When you do delegate, explain precisely the delegated task, your objective, the result you expect the recipient of the task to achieve, and its place in the overall project (similar to the "flight plan" information you expect from your supervising attorney). Give the legal assistant enough information and authority to make intelligent decisions within the scope of the assignment. Include the legal assistant in the planning process as it relates to delegated tasks; this will help clarify the level of mutual understanding, reveal areas you may need to monitor more closely than others, and you will learn how the legal assistant can help leverage your time. This approach also creates interest and involvement in the project and helps the legal assistant to anticipate and plan for the workload demands of your matter. See Appendix G, Assignment Management Worksheet. Efficient and accurate performance more than offsets the initial expenditure of time needed to ensure the legal assistant understands your expectations. It is also advisable to direct the legal assistant to promptly prepare a memorandum of all conversations with outside contacts.

When delegating, do so with recognition of the ethical constraints on the use of a legal assistant: Understand that the lawyer is professionally and ethically fully responsible for the direct supervision of work assigned — that is, the lawyer is responsible for what legal assistants do. See ABA Model Rule 5.3. Also recognize that there may be some tasks a legal assistant is not expected to do. A firm may assign someone other than a legal assistant to perform specific functions such as, for ex-ample, serving process or checking court records in another county. Unless work which is secretarial is part of a legal assistant's job with the firm, do not assign such work to him or her; confer with the legal assistant administrator or personnel manager on those tasks. Otherwise, the client might be billed for secretarial services at the legal assistant's rate. For guidelines in delegating to your secretary and establishing a good working relationship.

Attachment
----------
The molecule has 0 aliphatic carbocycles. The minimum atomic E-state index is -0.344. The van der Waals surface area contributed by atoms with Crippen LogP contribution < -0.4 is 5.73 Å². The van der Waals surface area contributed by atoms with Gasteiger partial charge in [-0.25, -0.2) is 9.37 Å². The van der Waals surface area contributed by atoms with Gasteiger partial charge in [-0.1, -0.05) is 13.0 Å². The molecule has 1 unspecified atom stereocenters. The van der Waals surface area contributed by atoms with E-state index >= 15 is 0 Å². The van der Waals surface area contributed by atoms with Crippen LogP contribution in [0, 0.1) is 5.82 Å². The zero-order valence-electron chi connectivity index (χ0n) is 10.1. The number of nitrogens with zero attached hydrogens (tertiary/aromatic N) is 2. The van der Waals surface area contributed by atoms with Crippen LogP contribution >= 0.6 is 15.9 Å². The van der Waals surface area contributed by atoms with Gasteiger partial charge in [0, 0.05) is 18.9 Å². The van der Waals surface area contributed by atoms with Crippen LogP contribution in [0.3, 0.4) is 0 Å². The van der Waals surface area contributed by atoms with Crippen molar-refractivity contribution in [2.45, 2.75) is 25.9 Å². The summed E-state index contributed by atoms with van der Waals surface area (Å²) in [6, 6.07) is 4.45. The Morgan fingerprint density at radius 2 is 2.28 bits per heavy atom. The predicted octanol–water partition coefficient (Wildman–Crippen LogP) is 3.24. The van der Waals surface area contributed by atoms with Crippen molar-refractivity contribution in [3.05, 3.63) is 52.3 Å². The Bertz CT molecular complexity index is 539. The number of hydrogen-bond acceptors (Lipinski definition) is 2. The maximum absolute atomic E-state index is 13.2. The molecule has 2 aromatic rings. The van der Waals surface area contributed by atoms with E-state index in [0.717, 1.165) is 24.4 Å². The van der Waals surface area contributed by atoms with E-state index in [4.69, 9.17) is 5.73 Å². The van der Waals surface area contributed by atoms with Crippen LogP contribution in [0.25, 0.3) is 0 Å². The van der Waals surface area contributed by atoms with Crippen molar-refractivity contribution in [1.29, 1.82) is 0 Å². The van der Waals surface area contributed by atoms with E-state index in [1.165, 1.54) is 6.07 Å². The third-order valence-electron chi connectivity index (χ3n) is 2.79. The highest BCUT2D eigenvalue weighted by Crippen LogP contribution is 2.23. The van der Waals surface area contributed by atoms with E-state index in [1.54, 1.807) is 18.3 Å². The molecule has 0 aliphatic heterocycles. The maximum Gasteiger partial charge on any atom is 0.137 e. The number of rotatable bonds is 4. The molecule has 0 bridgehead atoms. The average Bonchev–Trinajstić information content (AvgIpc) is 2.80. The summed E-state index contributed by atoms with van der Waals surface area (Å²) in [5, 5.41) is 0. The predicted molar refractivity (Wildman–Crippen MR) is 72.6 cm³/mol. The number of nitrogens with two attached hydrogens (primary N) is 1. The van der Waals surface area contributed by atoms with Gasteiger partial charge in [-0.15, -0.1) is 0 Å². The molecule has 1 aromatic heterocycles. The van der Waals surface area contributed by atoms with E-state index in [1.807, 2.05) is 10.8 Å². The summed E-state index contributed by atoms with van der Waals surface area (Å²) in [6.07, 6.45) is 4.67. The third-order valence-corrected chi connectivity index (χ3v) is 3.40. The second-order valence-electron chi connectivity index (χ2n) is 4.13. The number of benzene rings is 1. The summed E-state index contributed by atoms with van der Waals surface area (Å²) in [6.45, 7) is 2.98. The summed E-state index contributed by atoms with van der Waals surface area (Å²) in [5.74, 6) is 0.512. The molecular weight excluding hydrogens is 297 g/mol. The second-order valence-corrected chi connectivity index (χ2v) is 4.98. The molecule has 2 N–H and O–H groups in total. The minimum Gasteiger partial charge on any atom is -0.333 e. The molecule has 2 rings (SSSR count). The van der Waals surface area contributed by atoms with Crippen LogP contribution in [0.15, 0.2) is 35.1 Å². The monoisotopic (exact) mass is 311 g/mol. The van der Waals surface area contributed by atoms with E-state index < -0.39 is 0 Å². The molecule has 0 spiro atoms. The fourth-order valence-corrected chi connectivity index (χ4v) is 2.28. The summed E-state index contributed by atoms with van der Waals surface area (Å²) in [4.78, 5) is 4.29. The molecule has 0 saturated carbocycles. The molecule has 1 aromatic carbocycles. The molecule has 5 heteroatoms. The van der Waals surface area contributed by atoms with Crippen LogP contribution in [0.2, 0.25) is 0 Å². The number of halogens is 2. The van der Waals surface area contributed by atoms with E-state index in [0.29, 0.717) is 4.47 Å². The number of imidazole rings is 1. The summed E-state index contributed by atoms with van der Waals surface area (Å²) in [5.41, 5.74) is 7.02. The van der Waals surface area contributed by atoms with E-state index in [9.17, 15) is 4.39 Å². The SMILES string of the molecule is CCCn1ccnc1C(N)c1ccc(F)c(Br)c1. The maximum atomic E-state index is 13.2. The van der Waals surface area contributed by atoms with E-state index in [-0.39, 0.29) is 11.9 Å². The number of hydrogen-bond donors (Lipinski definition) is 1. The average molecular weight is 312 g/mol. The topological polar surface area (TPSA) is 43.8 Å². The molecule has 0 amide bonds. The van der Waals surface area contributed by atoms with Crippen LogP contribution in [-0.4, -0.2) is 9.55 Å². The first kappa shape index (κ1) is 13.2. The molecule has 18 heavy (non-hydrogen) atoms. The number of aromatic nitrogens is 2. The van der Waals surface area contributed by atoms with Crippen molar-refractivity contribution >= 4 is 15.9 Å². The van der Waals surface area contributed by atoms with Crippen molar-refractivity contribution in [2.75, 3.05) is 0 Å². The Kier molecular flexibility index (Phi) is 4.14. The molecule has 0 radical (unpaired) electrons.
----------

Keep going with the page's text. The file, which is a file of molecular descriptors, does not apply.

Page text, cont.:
Directed Contact with Client, Staff, Outside Advisors

As an assignment is given, determine whether (and to what extent) the supervising attorney expects you to contact the client, its staff, or the client's outside advisor to obtain further information, to relay information, to discuss alternatives and answer questions, etc. Exclusive contact may remain with the supervising attorney for one or more reasons. If, however, you are expected to interact with the client contact or other advisor, it is important that the supervising attorney define your role and responsibilities. Also ask whether the client knows you will be involved in the matter so you can plan a smooth introduction. Firms lose clients because of poorly orchestrated delegations and supervision. Clients have mentioned their annoyance and confusion or questions as to management of their cases when unintroduced lawyers contact them and unfamiliar names show up on the signature lines of letters. Here, a little communication and consideration go a long way.